Every Employee Exit Should Be Regrettable
In the rush to create shareholder value, raise more capital, get to an exit, break even – or whatever the next milestone is for your business, we often get de-sensitized to what is happening – both to ourselves and our businesses.
We take it as a given in the high-tech world that our industry has a lot of employee exits and high turnover. We just accept it. In the pre-COVID days, San Francisco startups lost 1/3 of their staff every year! I am sure that with the move to remote work and the recent salary inflation, San Francisco has now given startups elsewhere this same employee virus…
There are many factors behind this. For one, the laws of supply and demand. There are so many startups that have raised so much capital – all competing for the best talent.
In my work coaching CEOs, I see it as our shared goal to make sure that the CEO is always growing faster than the business. If the business is doubling each year, then the CEO needs to grow her leadership capabilities by at least double each year. Otherwise, she will be left behind.
The same is true for staff at all levels. The marketing manager who crushed it last year won’t do so this year if she doesn’t grow her capabilities in lockstep with the needs and growth of the business.
Parting ways with people who can’t keep up is perfectly acceptable. What I would like to focus on is employees who are keeping up and have room to grow, but choose to leave your company for greener pastures.
Regrettable turnover vs. non-regrettable turnover
Companies often bucket these departures into regretted – staff that the company really felt had an impact, current and future potential, and non-regretted – where it’s not such a big deal that they left.
I think this is B.S…
It takes so much time to hire the best people. Salaries are almost always the biggest expense in a company. Why would we tolerate having someone in a role where we don’t really care if they leave???
I get that not all roles are created equal. It is easier to replace a support rep than a CMO. But… if you tolerate good (or worse) people in any role you are sending an unintended message to everyone else in that role (or who interacts regularly with the person in that role) that good is good enough.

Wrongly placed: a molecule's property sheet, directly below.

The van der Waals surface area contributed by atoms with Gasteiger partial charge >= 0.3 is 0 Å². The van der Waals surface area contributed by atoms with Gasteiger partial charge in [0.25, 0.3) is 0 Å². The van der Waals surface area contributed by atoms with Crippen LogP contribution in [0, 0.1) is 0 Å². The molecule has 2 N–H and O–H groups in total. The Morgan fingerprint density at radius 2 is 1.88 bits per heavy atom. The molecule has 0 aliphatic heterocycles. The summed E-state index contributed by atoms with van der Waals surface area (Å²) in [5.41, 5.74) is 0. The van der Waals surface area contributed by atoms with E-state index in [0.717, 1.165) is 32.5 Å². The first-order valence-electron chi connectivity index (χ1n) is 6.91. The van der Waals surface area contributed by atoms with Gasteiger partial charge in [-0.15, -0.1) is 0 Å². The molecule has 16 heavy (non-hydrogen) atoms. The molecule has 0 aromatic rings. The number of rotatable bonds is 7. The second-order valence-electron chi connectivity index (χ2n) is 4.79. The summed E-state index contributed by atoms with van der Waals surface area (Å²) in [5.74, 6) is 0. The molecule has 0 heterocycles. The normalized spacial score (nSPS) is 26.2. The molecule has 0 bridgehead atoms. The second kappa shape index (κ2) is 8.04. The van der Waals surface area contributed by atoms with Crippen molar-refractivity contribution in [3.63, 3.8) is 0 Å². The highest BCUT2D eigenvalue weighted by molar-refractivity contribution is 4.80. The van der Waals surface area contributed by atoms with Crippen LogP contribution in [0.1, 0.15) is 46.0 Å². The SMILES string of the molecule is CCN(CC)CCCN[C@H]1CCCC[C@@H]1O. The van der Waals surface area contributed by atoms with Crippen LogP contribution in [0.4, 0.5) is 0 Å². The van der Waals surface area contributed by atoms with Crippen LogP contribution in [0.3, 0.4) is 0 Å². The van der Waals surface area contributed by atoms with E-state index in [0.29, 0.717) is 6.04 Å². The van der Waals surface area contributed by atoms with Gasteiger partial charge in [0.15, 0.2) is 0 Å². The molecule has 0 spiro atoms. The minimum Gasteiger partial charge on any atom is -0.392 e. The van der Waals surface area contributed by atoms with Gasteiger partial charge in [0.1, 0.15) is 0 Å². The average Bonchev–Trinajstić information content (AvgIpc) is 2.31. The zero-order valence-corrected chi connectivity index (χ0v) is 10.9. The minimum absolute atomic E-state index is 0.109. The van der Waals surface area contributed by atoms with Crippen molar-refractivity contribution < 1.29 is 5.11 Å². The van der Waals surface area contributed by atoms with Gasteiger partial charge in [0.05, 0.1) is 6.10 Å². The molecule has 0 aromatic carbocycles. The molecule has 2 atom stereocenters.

As Jim Collins says – good is the enemy of great.
Given the time, effort, and money required to hire people and get them productive, not to mention the expectations attached to all the capital you have raised, I strongly believe that every person in your company should be great for their role.
As a result, every employee exit should be regretted. It should hurt.
Focus on minimizing regrettable attrition
I don’t expect 0% departures. That is not a realistic goal. But it is a great mindset to have. If you are focused on minimizing the turnover of great people it will impact every aspect of your people practices. You won’t wait till they tell you they have an offer to look at their career trajectory, promote them, give them new skills, pay raises, etc. You will have a roadmap for your team members in the same way as you have one for your product.
All employee exits should matter. If they don’t, then you have work to do…
Questions to consider
What is our rate of employee departures?
How do employee exits break down between ‘regretted’ vs. not?
Am I happy with those definitions? Does the bar or definition for regretted make sense?
How do I feel about the % of non-regretted turnover in my company?
What is the collective annual salary of those people?
How much did I spend to recruit them?
Did I just waste those $?
What can our company do to lower the % of non-regretted turnover?
What can our company do to lower the % of regretted turnover?
What changes do we need to make across our company so that employee development, growth, and retention are among our strongest competencies?
Photo by Israel Andrade on Unsplash